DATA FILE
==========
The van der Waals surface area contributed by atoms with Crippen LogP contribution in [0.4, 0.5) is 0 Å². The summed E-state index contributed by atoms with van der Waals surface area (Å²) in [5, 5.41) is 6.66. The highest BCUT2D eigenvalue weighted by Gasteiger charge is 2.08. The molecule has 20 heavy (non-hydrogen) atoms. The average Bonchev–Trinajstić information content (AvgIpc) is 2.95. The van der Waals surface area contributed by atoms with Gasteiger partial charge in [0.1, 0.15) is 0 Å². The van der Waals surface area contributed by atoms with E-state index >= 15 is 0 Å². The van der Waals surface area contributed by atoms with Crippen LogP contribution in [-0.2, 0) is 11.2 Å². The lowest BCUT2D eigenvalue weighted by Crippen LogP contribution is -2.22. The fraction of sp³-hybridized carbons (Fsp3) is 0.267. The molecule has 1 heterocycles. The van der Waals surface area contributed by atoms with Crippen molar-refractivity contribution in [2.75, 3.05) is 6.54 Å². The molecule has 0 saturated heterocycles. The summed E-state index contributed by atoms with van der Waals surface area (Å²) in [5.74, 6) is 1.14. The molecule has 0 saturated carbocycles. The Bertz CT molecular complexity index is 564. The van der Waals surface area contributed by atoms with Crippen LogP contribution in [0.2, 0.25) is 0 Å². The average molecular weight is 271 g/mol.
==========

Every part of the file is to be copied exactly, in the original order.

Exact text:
The van der Waals surface area contributed by atoms with Crippen LogP contribution in [0.4, 0.5) is 0 Å². The summed E-state index contributed by atoms with van der Waals surface area (Å²) in [5, 5.41) is 6.66. The highest BCUT2D eigenvalue weighted by Gasteiger charge is 2.08. The molecule has 20 heavy (non-hydrogen) atoms. The average Bonchev–Trinajstić information content (AvgIpc) is 2.95. The van der Waals surface area contributed by atoms with Gasteiger partial charge in [0.1, 0.15) is 0 Å². The van der Waals surface area contributed by atoms with E-state index >= 15 is 0 Å². The van der Waals surface area contributed by atoms with Crippen LogP contribution in [-0.2, 0) is 11.2 Å². The lowest BCUT2D eigenvalue weighted by Crippen LogP contribution is -2.22. The fraction of sp³-hybridized carbons (Fsp3) is 0.267. The molecule has 1 heterocycles. The van der Waals surface area contributed by atoms with Crippen molar-refractivity contribution in [2.75, 3.05) is 6.54 Å². The molecule has 0 saturated heterocycles. The summed E-state index contributed by atoms with van der Waals surface area (Å²) in [5.74, 6) is 1.14. The molecule has 0 saturated carbocycles. The Bertz CT molecular complexity index is 564. The van der Waals surface area contributed by atoms with Crippen LogP contribution in [0.2, 0.25) is 0 Å². The average molecular weight is 271 g/mol.